Allan's face grew very red and his
eyes filled with tears after all he hsd
not been brave !
Miss Janet wouldn't let him run
away as he wanted to do , but kept him
and comforted him , and finally heard
all about the Victoria Cross.
"You were brave in spite of the fun
ny mistake , " she said , "and you will
have another opportunity some time ,
so don't be discouraged. "
Allan went home feeling a little con
soled , though .still rather grieved.
Miss Janet knew the professor very
well , and from her he had the story.
The result was that he went to see his
little nephew a few days later.
"I have a favor to ask of you , " he
said. "I am going away for several
Look pleasant , Carlo , hurry up !
Begin right off this minute.
Think 'bout bones an' an' oh , yes !
A hole with a woodchuck in it.
Sit up real straight an' fold your ears.
There' that will do , I think , sir.
Now , if a fly lights on your eye.
Oh , don't you dare to wink , sir !
An' 'member , too , you mustn't breathe ,
Now ready , one , two , oh , dear me !
would spread to the other wagons , and
to make matters worse , the enemy
turned their guns against the spot to
keep any one from approaching.
"The lives of helpless women and
children depended on that ammunition ,
and yet it seemed as though nothing
could be done to save it , when a young
officer with splendid courage dashed
forward , and while the shot from six
canaon fell around him , he tore apart
the burning mass and extinguished the
fire by throwing earth and water.
X Strange to tell , he was not even wound
"For this heroic deed he was given
the Victoria cross , which is presented
to English soldiers and seamen who
perform some act of valor in the pres
ence of the enemy.
"That" young officer was my uncle ,
and would be your great-uncle if he
were living , and his name , like yours
and mine , was Allan Brent. When he
died , the cross was left to me , his
namesake , and I count it one of my
treasures. Don't you think you and
I should be proud of our name and try
to be worthy of it ? "
His uncle was called away for a mo
ment and while he was gone Allan held
the cross in his hand , whispering under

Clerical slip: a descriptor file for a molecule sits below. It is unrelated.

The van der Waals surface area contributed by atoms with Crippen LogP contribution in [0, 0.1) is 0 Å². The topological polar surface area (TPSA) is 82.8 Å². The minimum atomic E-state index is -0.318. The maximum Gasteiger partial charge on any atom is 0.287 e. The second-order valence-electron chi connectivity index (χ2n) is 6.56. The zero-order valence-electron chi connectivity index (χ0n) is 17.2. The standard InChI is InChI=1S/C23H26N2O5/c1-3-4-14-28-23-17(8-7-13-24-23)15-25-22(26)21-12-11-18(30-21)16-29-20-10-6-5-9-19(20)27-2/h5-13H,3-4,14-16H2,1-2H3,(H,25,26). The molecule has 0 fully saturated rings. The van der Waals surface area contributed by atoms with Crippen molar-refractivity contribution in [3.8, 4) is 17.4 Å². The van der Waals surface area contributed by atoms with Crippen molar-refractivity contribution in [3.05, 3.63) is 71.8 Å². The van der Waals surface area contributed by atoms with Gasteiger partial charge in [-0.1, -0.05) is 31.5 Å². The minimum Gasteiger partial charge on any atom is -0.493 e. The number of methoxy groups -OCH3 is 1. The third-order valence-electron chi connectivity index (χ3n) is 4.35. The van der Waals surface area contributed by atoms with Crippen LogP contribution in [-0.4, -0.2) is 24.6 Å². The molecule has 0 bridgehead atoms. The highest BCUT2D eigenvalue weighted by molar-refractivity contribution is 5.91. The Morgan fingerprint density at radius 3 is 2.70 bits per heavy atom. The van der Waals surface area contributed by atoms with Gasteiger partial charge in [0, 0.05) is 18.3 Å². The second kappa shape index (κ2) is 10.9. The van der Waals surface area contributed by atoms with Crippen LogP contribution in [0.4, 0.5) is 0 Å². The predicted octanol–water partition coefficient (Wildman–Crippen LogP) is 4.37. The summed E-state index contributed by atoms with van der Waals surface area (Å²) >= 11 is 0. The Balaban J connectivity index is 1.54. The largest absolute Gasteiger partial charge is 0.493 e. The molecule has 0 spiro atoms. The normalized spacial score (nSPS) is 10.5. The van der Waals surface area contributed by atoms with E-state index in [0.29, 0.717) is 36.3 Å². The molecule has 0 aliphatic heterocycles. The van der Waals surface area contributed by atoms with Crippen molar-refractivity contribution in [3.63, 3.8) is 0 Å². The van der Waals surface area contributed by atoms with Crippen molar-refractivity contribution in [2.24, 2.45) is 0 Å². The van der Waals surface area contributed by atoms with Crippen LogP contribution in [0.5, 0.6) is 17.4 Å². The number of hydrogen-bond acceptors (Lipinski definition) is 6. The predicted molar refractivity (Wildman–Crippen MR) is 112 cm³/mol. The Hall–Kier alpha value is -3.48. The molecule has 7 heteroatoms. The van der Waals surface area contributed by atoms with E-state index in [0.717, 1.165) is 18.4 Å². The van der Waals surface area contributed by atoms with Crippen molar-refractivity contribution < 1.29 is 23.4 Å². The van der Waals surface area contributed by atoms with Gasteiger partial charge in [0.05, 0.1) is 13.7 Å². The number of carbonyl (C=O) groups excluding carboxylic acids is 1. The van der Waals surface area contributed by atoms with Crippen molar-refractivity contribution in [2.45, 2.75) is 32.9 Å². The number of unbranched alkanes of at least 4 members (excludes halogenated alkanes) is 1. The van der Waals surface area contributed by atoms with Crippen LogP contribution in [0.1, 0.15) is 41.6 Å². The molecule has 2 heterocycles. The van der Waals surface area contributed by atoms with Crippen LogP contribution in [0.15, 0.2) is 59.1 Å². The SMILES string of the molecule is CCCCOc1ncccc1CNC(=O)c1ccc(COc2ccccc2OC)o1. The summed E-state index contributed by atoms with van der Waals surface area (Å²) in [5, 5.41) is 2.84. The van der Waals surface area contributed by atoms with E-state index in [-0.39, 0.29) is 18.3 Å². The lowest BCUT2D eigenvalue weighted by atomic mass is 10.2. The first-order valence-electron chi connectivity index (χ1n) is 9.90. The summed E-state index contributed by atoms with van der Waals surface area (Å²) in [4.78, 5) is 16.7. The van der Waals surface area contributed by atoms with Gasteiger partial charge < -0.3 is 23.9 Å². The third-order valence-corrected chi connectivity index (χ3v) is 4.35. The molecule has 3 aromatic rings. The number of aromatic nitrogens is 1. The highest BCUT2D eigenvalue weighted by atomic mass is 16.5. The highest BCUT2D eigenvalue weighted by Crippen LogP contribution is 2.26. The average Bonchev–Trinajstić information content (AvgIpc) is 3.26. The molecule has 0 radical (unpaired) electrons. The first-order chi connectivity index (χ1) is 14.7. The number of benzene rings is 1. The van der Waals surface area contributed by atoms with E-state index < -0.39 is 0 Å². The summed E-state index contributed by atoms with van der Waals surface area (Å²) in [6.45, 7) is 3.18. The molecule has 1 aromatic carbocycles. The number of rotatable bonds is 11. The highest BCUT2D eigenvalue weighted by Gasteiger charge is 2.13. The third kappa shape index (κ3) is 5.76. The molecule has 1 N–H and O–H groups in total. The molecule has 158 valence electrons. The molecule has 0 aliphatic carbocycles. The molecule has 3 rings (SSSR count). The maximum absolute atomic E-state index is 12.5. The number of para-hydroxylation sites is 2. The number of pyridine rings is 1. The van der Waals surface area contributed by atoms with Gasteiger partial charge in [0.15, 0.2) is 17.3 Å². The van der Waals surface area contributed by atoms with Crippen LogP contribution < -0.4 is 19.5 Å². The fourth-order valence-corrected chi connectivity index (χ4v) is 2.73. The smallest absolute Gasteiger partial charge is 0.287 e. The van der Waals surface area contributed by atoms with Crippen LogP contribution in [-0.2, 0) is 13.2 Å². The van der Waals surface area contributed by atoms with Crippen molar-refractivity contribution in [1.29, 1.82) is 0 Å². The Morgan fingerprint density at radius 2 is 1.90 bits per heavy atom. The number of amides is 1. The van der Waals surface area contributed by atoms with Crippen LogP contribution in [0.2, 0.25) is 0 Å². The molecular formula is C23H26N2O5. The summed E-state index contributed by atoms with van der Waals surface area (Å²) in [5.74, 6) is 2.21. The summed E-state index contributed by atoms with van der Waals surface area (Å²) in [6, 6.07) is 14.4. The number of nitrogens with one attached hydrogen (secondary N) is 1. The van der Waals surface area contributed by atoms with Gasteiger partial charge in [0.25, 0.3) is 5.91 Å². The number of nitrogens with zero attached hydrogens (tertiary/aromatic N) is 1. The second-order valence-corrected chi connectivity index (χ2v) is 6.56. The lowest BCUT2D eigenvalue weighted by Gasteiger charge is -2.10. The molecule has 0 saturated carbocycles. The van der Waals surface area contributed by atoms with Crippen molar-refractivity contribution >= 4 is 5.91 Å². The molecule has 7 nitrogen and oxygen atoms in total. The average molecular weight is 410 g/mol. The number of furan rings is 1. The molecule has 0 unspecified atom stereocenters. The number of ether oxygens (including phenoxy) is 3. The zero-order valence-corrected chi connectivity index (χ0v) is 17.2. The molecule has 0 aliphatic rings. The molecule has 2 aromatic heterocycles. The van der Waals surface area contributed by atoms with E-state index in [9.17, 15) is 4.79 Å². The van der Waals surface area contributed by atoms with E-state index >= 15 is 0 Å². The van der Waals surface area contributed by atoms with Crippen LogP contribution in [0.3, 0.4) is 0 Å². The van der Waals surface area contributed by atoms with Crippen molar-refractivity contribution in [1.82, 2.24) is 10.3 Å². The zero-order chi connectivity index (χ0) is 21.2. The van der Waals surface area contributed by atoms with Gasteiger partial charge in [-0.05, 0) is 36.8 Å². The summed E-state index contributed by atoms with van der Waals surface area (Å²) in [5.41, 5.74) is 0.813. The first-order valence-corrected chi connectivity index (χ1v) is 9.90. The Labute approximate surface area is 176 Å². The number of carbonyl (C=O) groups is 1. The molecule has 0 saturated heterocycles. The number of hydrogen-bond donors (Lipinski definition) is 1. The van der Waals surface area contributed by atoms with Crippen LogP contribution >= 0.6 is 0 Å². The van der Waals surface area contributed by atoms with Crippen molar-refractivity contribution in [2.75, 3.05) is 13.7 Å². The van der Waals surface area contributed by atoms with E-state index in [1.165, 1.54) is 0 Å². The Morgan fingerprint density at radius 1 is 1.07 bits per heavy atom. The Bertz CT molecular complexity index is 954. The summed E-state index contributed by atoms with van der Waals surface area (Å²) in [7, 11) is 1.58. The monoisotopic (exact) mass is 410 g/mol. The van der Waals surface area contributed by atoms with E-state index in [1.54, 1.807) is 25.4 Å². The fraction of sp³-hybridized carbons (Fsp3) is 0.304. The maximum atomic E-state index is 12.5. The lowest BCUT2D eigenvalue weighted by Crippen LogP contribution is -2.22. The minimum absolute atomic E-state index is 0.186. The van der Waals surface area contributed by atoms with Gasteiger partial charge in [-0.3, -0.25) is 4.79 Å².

his breath , "For valor , " his heart beat
ing fast at the thought of the wonder
ful courage of this other Allan Brent.
He thought about it all the evening ,
wondering if he could ever do anything
As he came in the gate from school
the next day , his mother called to him ,
"Allan , run as fast as you can to Doc
tor Marvin's and ask him to come ate
o ce to Mrs. Brown's. The baby is
very ill. I saw the doctor drive past
a few minutes ago , so I am sure he
is at home. "
Allan put his schoolbag on the step
rind .ran off , but when he reached the
house , which was only half a block
away , he found a card tacked over the
bell , which said , "Go to side door. "
You've winked an' breathed an * all un-
I never shall get as far as three !
Look pleasant , Carlo , hurry up !
I'll beg a chicken-bone from cook
I'll play with you , or anything ,
Look pleasant one , two , three
you're took !
A. H. D. in Youths' Companion.
weeks , and I want you to take care of
the Victoria Cross for me. '
Allan's face glowed with pleasure.
"You see , " the professor continued ,
I think you were truly brave the other
day. It is a very common experience
that the things we are afraid of turn
out to be quite harmless , so I want you
to keep on trying , and perhaps the
cross will help you to remember. "
Allan was very happy ; he held it for
a long time in his hand and then put
it away among his own treasures.
When he went to bed that night lie
said , "You need not stay with me.
mamma , I am not going to be afraid
of the dark any more. "
"Very well , dear , I am glad to hear
it , " she answered , a good deal surpris
ed , and turning out the light she left